The focus of our research relies on basic questions underlying the adaptation and evolution of bacteria when exposed to challenging environments, such as antibiotics.
Combining molecular biology techniques with fluorescence microscopy and microfluidic technology, we investigate the mechanisms underlying the origins of resistance to sub-lethal doses of antibiotics by deciphering how biological diversity arises at various levels of organization of the cell response.
The central questions we are interested in are: How do bacteria create genetic novelty to escape selection pressure? What role morphological plasticity accounts for rapid adaptation? How do bacterial individuals coordinate their behavior in the population? Can we identify specific targets to manipulate the rate of emergence of resistant microorganisms on demand?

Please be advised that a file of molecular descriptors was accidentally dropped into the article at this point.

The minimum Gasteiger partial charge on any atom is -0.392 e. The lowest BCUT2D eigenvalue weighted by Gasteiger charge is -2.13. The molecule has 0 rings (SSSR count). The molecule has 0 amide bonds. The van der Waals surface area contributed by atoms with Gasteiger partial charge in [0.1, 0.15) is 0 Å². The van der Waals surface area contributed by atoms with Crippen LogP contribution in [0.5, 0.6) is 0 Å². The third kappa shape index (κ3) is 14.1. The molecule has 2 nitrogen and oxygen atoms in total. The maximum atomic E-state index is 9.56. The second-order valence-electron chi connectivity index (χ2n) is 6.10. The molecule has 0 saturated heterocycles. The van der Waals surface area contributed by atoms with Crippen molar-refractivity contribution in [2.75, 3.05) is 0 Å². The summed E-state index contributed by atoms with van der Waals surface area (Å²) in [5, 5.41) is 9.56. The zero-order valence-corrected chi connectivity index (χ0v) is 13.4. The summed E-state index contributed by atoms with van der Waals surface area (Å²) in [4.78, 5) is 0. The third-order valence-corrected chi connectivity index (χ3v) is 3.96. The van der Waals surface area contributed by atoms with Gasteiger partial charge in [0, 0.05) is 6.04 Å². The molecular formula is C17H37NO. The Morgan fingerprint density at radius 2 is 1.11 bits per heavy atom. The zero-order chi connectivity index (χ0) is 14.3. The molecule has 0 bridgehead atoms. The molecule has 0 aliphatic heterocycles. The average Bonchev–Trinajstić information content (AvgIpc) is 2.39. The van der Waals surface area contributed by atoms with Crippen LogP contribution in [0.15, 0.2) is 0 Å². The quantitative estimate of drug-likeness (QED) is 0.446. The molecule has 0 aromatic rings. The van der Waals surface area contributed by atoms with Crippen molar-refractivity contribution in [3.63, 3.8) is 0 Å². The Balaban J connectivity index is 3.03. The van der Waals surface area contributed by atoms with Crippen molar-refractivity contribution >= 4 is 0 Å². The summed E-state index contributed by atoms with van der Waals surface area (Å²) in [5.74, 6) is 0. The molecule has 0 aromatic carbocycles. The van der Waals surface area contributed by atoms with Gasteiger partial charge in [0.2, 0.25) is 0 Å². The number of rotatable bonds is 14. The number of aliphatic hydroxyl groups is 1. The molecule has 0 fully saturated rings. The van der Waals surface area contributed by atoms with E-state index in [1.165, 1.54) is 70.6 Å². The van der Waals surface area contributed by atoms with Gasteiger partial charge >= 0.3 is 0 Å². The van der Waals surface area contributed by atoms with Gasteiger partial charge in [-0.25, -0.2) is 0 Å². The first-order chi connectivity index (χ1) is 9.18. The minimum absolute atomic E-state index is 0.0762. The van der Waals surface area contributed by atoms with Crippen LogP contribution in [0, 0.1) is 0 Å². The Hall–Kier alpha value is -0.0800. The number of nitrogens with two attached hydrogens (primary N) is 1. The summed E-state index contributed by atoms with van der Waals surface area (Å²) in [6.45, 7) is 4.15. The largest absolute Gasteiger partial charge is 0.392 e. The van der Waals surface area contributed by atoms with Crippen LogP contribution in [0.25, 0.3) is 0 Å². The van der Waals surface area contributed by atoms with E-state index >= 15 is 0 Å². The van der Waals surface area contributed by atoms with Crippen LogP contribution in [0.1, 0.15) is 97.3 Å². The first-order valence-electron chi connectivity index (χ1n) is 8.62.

Our ultimate goal is to further understand the complexity of microbial life in nature and optimistically provide clues for better control of harmful bacteria activities